‘The Queen’s Gambit’ Composer on Scoring for the Show

Only the moving of players on the boards or the ticking of a timer are heard during a chess match. So how does one compose music for a show focused on chess?

Just For Fun Pop Culture

Well-written soundtracks for movies and television series can add much more depth and drama to the stories already portrayed onscreen. However, composer Carlos Rafael Rivera was presented with a challenge when he agreed to write the music for the hit Netflix show The Queen’s Gambit.

 

 

According to Deadline, the award-winning show centers around Beth Harmon (Anya Taylor-Joy), a prodigal chess player who has her sights set on beating the Russian Grandmasters in Moscow. During this journey, Harmon must also overcome her childhood traumas and various other issues.

Chess is a quiet game. No sounds other than the moving of players on the boards, or perhaps the ticking of a timer, are heard during a chess match. So how does one compose music for a show primarily focused on the game of chess?

As mentioned in an article posted by Deadline, Rafael Rivera stated that rather than composing for the game of chess, he decided to score for the player. Since The Queen’s Gambit is told from Beth Harmon’s perspective, Rafael Rivera composed a variety of themes based on what Harmon was experiencing and themes that demonstrated the complexity of Harmon’s character.

 

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In his interview with Deadline, Rafael Rivera explained that he wrote themes for when Harmon won, when she lost, when she felt “cool,” when she was “up to something,” or even when she played an exciting chess move during a match. Rafael Rivera believed having only one central theme for Harmon felt “very constraining.” As Harmon grew from a child to adult, Rafael Rivera ensured the instrumentation grew with her. He stated that the show’s producer, Scott Frank, originally wanted an all piano-based score. The idea worked for episode one: Harmon’s life was “simple” and “sad”. The piano adequately reflected what Harmon was experiencing at the time and where she was living.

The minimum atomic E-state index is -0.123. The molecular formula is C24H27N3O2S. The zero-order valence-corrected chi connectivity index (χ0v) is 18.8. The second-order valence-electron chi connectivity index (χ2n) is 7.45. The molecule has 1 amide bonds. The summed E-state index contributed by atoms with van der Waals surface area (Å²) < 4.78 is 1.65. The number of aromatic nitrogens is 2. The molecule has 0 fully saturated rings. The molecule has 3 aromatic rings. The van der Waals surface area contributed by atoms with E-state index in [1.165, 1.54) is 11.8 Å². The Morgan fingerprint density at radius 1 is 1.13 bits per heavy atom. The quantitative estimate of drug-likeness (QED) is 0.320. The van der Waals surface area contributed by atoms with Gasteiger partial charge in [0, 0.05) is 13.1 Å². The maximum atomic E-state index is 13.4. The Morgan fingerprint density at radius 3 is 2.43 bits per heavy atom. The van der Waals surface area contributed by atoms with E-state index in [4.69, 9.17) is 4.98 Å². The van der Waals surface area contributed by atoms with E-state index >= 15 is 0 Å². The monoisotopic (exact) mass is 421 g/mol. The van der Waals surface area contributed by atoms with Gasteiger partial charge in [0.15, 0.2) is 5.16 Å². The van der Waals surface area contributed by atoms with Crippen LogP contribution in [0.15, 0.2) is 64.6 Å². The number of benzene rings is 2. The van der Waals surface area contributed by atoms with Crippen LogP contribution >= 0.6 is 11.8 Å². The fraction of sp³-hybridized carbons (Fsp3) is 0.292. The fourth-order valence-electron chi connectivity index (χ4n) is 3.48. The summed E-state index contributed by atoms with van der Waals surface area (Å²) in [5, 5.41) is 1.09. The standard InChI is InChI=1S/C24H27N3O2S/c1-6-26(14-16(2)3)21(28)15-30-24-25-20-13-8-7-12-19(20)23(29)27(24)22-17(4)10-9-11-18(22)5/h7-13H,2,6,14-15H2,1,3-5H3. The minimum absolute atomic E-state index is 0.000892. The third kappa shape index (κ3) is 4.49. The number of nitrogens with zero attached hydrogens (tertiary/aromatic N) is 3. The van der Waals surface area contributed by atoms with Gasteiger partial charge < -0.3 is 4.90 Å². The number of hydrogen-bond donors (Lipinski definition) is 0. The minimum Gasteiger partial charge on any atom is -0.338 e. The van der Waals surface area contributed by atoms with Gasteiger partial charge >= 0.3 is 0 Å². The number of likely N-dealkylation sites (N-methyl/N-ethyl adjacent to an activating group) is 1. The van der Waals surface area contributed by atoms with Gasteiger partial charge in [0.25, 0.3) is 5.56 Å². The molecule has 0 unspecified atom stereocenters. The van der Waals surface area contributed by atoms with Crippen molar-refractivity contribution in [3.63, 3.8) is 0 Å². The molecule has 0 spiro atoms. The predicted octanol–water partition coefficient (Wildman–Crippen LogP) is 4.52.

However, from episode two Harmon’s life began to change and become more interesting. Having only a piano to tell her story through music was no longer sufficient. Rafael Rivera then began to slowly incorporate more instruments. His idea was to gradually add instruments over the course of the seven episodes, so that by the final episode, the instrumentation “becomes fully orchestral by the time she is fully matured as a player.”

Her dream becomes her reality, and now the piano is no longer the most prominent instrument, but just one component of the overall picture.

 

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